A statement from Durrell Wildlife Conservation Trust’s Chief Executive Officer (Interim) and Honorary Director 

A small group of people, including some former employees and current members of Durrell, has expressed concerns about how the charity is run. These concerns have been raised directly with the Trustees and the CEO.  

For several months, the Trustees have been working with the group to address their concerns and demonstrate that Durrell takes staff and animal welfare incredibly seriously and that the correct procedures are in place to deal with these matters. However, the group has now said it intends to call for an Extraordinary General Meeting*, which we welcome as an important opportunity to clarify the Trust’s position on these matters. 


Rebecca Brewer, Chief Executive Officer (Interim): 

In my new role as Interim CEO, it is important to be transparent about our response to these concerns, which relate to staff welfare, governance of the Trust, species choices and animal welfare at Jersey Zoo. 

Durrell has grown considerably in recent years; since 2017 our number of staff has nearly doubled, and we have increased our income by almost 70%. As a result, we have increased our spending on direct conservation in the field, science, and training. We recognise that rapid growth can be unsettling.  

As an organisation going through a period of change, we acknowledge the challenge of keeping our staff up to date on developments across Durrell and we recognise there are times when we need to be clearer in how we communicate our decision-making process to staff. Accordingly, one of our priorities this year is improving staff communications, both in terms of the information we share and providing opportunities for feedback.   

We have a responsibility to ensure that our working practices evolve with the different demands of a larger organisation. As Interim CEO, along with our new Director of People and Values and new Chair, Matthew Hatchwell, who has held leadership roles at reputable zoo-based conservation organisations, we want to ensure fairness and encourage open dialogues with staff across the Trust. 

The mix of species at Jersey Zoo has always been a balancing act, and we strive to find the right balance between species that we work with in the wild and those that will educate and inspire. We recognise the importance of sharing our plans and involving staff in the planning process for species choices at the zoo. 

The vision for Jersey Zoo in Durrell’s 2017 – 2025 “Rewild our World” strategy was firstly, to connect people to nature and inspire them to take responsibility for the natural world. Secondly, to support conservation through breeding programmes, providing technical expertise and conducting research that informs conservation action. This is still true today. As we shape the future direction of the Trust, I, with the Board of Trustees and other Directors, will ensure that Jersey Zoo’s role is communicated clearly in our new conservation strategy, which will follow the ‘Rewild our World’ strategy in 2026.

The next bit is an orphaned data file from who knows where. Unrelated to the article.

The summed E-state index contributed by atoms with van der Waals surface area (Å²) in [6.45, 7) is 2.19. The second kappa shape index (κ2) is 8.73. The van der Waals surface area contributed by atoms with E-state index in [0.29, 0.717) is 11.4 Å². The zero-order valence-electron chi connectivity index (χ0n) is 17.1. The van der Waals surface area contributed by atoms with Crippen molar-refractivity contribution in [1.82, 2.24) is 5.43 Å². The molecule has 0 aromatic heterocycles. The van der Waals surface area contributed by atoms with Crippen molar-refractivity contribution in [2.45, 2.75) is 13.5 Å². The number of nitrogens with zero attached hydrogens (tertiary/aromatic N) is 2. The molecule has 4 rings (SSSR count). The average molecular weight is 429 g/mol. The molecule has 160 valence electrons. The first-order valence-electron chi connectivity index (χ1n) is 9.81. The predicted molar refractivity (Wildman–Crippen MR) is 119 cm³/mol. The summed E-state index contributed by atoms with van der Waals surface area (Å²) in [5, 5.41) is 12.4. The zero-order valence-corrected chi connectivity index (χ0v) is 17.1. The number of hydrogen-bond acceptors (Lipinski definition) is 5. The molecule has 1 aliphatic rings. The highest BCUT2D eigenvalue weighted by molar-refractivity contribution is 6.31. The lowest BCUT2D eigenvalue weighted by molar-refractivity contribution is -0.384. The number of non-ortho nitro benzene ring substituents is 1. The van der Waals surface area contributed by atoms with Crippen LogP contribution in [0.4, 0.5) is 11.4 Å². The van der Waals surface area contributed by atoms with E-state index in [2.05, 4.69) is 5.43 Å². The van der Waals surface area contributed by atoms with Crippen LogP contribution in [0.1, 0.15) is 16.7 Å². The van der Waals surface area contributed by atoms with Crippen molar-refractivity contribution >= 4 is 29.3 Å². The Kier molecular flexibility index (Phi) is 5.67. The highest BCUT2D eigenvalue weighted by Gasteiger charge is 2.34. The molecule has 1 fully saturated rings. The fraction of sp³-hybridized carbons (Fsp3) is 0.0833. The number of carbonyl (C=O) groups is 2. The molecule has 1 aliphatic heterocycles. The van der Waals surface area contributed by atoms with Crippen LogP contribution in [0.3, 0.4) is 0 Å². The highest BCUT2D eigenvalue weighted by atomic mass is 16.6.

Animal welfare is, and always has been, our biggest priority at Jersey Zoo. We are fortunate to have committed and experienced keepers who go above and beyond to give the very best care to the animals. They are supported by our on-site vet team who work tirelessly to ensure all the animals receive regular health checks and further veterinary care when required. The States Vet also carries out an annual inspection and Jersey Zoo is a member of the British and Irish Association of Zoos and Aquariums (BIAZA) and the European Association of Zoos and Aquaria (EAZA). 

I have been working closely with Lee Durrell and I know she is saddened by how a small number of people have used her late husband’s name to further the debate. Lee sits on the Board of Trustees, and we are working together on the Trust’s next chapter and building on Gerald Durrell’s legacy as we look to the future. 

Durrell's commitment to conservation is greater now than at any other time in the Trust’s history. As newly appointed Interim CEO, I am dedicated to finding a way forward that reassures everyone that the charity they know and love is still dedicated to Gerald Durrell’s original mission statement – ‘saving species from extinction’. 


Lee Durrell, Honorary Director: 

Healthy debate about management decisions and strategic direction of any organisation is to be welcomed – Gerald Durrell himself encouraged constructive criticism of the zoo. In recent months, however, the concerns raised, albeit well-intentioned, have infused the debates with diverse agendas and unyielding opinions, which have had a negative impact on stability and morale at Jersey Zoo, and could result in dire consequences for the Durrell we all love. 

I therefore ask those people to stop using Gerald Durrell’s name and legacy to justify their criticisms. Whatever outcomes they seek, Gerry would have been deeply saddened to see the damage done to the Trust to which he gave his name and dedicated his life.

Durrell is run by a team of dedicated professionals supported by a highly committed Board of Trustees. Together, we are developing Gerry’s legacy to the world: his unique approach to wildlife conservation, integrating animal husbandry skills, scientific expertise and a long-term commitment to the animals, people and places we focus on, including Jersey Zoo.



*This means that we are required to hold a general meeting for Durrell members outside of our scheduled Annual General Meeting. This meeting must happen within 42 days of a receipt of a requisition signed by no less than 0.5% of the total number of Members at that time or 60 Members.